I found this book both conmfusing and troubling. As a black man who grew up on the Lower East Side of New York, I find conley's observations out of sync with my own. First of all: the Masaryk Towers--the "project" where he lived--was not a PUBLIC housing project, nor was it low income. Its population was far more mixed than the projects where I grew up. His stories, while well written at times, seem forced--as if to prove a point: white people have privileges that black people do not. I think we know this already.
As a person of color, I felt a bit hurt by the book's constant opposition between white sucess and black failure. If it's stereotypes the author is trying to attack, he sure doesn't succeed. Black people are type cast in this racial drama. My life growing up was filled with rituals, joy, ideas. His picture of black life is filled with anger, tragedy, and sadness. Where is the positive, complex side of black life on the Lower East Side.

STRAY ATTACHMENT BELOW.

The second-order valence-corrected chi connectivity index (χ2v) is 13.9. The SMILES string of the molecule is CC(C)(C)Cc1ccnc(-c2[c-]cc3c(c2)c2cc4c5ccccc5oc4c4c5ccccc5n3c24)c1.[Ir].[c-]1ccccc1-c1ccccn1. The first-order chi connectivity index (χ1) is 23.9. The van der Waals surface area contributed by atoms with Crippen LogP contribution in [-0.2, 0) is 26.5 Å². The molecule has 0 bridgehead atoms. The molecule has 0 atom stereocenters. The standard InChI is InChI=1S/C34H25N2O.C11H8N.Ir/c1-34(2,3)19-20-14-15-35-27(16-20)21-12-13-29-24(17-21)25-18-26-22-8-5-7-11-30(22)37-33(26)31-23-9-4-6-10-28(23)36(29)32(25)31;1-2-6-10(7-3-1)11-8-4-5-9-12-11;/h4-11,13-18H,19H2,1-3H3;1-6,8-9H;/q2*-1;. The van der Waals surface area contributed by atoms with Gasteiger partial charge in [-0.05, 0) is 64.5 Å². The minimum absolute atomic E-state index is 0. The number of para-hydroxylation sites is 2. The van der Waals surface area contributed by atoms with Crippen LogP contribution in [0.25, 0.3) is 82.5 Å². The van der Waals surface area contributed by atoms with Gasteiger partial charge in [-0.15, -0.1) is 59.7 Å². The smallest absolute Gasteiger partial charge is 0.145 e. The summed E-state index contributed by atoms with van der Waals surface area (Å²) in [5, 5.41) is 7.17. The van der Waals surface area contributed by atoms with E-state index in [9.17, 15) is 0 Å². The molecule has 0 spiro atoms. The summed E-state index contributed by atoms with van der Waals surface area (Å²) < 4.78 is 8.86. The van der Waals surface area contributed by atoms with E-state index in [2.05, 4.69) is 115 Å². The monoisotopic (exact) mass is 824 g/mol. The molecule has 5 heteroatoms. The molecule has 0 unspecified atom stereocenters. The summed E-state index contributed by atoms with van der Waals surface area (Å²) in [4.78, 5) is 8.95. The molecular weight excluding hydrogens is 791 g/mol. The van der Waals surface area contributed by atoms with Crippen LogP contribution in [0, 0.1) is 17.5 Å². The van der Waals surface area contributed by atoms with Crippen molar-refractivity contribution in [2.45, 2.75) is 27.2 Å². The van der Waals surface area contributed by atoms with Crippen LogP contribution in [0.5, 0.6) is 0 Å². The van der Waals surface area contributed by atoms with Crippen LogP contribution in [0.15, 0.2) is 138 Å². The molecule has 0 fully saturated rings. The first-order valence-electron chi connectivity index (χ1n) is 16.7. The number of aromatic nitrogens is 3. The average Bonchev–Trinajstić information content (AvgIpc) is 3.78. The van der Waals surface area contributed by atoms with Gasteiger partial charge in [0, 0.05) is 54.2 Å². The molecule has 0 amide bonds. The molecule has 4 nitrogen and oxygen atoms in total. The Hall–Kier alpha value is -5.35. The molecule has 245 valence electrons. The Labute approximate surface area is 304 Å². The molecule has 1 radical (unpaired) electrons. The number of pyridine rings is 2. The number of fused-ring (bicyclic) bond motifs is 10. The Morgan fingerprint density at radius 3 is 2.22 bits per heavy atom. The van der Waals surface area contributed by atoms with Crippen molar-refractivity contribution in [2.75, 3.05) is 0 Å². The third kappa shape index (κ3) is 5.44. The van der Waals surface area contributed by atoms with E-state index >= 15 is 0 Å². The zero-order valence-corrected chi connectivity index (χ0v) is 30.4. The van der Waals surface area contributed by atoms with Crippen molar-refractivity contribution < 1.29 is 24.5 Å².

As for the book's title: I've never called ANYONE honky. Was Conley called honky? The title of the book--like so many of Conley's stories--typecasts black people in a confusing and troubling way. Our lives are as complicated as white people's. I wish this book had shown this. Too bad. I think Conley means well. He just doesn't get it.
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43 of 50 people found the following review helpful By Daniel Holt on January 23, 2005
Format: Paperback